Tuesday July 18th was a great Tuesday.
I owed my good (actually hyper) feeling to an exhilarating hailstorm in Tokyo, my sweet students who gave me the first shikishi thank-you card in my life and made me feel special, AND the best attended RP Tokyo meeting in history – 10 teachers sacrificed their Tuesday night in order to meet other teachers and talk about teaching. When I phrase what happened like that, I can’t help but feel deep appreciation – and fascination, too! I know there are other ways to spend a nice summer evening in Tokyo. I’m grateful people made the choice they made.
We’ll have to put hailstorms, however exciting, aside as this post is about the RP meeting of that day. It was different in a few ways. First of all, we hadn’t had so many teachers in a meeting before. Secondly, we hadn’t had four new members join at any one time before. And finally, we hadn’t structured our reflection in a way like that before. So I have to admit to having been slightly nervous… but maybe it went well (thanks to Bill Snyder and everyone else for being positive and supportive).
And now I’ll tell you what it was we did that got me so excited.
Here’s what happened:
Background: A few weeks ago I attended a 5-minute webinar by Sarietjie Musgrave aka @sarietjiem, in which she described a reflection tool she uses with her students in South Africa when they finish certain projects. The idea behind it is that every finger of a hand is used symbolically to pose a question for guided reflection. The original questions that Sarietjie provided were as follows:
- What worked well for you in this project? (the Thumb question)
- How can you apply the skills/ information you got in real life? (the Index Finger question)
- What caused frustration? (the angry Middle Finger question)
- What made you feel passionate while working on this project? (the Ring Finger question)
- What made you feel vulnerable? (the Little Finger question)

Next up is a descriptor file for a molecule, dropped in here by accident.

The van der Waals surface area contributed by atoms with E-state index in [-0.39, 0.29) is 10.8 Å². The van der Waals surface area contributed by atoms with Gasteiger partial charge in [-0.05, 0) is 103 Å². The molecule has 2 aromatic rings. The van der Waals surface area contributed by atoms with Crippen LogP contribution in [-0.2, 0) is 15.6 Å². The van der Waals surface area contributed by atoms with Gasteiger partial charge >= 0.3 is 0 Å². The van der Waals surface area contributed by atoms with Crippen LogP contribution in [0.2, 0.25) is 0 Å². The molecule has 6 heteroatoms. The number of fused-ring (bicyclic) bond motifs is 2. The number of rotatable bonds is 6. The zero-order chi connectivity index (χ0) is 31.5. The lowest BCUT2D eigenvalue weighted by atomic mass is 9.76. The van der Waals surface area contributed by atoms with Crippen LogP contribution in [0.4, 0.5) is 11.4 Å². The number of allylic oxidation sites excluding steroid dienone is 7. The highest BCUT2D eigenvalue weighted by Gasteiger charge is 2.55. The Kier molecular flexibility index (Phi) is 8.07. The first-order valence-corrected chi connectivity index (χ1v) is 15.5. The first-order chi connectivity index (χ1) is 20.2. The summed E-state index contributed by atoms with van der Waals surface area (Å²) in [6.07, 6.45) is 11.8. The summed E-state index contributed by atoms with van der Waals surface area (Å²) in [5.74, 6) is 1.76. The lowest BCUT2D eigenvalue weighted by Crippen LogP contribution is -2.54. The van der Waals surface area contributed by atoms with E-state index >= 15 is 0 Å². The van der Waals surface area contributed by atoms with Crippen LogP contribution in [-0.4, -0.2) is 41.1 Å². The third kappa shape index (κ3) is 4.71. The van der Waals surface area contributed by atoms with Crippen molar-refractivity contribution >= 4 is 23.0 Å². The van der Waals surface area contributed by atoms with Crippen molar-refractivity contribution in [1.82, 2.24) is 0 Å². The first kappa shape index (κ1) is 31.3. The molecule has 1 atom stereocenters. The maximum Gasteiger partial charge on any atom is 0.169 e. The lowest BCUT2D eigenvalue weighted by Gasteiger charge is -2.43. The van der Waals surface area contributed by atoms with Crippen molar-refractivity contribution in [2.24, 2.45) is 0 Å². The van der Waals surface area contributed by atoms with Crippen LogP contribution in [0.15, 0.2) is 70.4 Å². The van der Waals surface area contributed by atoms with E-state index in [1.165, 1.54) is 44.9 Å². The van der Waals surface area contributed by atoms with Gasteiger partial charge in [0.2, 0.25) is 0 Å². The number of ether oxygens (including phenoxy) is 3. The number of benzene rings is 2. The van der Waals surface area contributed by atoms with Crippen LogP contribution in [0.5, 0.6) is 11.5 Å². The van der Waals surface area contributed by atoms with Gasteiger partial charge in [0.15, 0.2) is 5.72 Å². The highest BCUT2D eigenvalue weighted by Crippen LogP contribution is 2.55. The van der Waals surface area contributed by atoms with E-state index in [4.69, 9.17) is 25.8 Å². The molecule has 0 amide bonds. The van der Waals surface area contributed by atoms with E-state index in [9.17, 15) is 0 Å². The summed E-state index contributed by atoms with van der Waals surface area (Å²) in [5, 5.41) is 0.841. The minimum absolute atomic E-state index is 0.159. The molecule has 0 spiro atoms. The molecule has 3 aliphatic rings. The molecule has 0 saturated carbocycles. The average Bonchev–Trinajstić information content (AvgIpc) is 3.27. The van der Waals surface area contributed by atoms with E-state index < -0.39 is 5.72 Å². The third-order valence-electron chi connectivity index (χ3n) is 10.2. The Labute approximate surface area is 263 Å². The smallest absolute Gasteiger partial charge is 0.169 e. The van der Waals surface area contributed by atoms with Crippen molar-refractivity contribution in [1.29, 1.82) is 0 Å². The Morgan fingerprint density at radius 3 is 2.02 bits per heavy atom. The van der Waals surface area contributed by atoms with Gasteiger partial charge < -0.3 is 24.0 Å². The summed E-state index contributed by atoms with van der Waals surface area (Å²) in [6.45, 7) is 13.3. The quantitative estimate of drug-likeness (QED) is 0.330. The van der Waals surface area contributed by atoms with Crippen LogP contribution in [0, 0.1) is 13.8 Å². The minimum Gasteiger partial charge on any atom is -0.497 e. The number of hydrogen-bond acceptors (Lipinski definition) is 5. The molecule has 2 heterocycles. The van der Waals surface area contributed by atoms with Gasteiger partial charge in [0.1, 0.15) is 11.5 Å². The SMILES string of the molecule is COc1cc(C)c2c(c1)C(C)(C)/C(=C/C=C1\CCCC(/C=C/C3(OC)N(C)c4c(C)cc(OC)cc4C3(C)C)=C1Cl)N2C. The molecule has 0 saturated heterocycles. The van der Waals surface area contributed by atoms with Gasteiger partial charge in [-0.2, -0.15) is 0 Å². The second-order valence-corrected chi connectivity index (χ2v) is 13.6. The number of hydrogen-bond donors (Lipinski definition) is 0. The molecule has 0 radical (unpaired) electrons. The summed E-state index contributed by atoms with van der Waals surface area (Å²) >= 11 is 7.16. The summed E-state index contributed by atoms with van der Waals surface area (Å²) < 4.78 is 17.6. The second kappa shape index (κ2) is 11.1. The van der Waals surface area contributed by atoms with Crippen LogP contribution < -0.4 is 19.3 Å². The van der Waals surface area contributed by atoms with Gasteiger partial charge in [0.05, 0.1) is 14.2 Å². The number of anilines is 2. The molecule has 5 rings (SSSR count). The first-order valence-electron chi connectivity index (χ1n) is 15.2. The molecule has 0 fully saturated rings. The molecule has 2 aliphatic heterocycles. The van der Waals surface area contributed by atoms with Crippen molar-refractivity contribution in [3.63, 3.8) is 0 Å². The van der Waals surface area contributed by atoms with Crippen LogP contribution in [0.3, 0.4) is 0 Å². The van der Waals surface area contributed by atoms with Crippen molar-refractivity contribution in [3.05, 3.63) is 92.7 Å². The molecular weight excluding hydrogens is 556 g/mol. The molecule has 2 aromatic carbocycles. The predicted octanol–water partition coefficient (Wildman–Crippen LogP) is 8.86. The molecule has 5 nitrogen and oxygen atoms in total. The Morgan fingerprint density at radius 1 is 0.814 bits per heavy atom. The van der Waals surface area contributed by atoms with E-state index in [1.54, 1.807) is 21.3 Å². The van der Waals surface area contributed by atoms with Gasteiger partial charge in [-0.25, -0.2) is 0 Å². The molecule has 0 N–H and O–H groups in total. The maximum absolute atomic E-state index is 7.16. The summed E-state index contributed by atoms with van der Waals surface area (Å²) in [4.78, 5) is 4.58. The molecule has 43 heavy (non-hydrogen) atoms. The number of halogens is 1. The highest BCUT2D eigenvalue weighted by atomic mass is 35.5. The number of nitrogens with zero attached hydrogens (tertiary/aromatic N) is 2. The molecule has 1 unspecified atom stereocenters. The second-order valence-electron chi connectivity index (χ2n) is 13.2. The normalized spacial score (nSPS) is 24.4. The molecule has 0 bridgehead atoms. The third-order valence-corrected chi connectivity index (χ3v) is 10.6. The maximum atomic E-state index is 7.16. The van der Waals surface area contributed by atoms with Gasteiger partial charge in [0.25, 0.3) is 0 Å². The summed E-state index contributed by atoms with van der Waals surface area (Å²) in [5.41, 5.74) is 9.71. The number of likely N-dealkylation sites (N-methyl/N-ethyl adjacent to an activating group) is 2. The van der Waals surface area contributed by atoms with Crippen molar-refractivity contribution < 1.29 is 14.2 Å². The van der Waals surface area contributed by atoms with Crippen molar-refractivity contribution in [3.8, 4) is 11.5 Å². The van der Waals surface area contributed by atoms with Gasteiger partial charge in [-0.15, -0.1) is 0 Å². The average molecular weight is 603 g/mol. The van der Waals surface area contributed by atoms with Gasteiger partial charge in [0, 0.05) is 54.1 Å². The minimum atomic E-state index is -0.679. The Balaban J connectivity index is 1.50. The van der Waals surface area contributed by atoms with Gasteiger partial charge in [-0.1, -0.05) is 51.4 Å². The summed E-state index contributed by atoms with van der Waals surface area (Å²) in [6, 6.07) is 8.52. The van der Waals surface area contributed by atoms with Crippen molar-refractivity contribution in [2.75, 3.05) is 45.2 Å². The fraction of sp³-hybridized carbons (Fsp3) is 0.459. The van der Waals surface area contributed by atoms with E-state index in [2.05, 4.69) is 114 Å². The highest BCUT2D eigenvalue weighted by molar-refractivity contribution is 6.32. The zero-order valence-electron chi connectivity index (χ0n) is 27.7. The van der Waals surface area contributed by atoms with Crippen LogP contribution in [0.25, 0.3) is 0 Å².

The idea immediately looked so appealing to me that the following week I tried it out with my students, playing with the questions a little to match them to the course the students had just finished. At the same time, I thought it could be interesting (and fitting) for our last Reflective Practice meeting of the term, which had been planned to focus on our achievements and progress made in the four months since the beginning of this academic year.
Procedure: I brought the empty hand template to the meeting and we worked in small groups coming up with our own questions for each finger that we would later answer while reflecting on the term. After that, there were 10 minutes of silent individual writing time (a moment I truly value both in our meetings and classroom scenarios). Finally, we spent the rest of the time discussing our reflections in small groups, asking each other questions to find out more and understand each other better. In the last 15-20 minutes of the meeting in a whole group discussion we shared our thoughts on this way of reflecting and wrapped up the meeting with thanks and farewells and such. Among the thoughts that other teachers expressed while reflecting on reflection were the following ideas that spoke to me: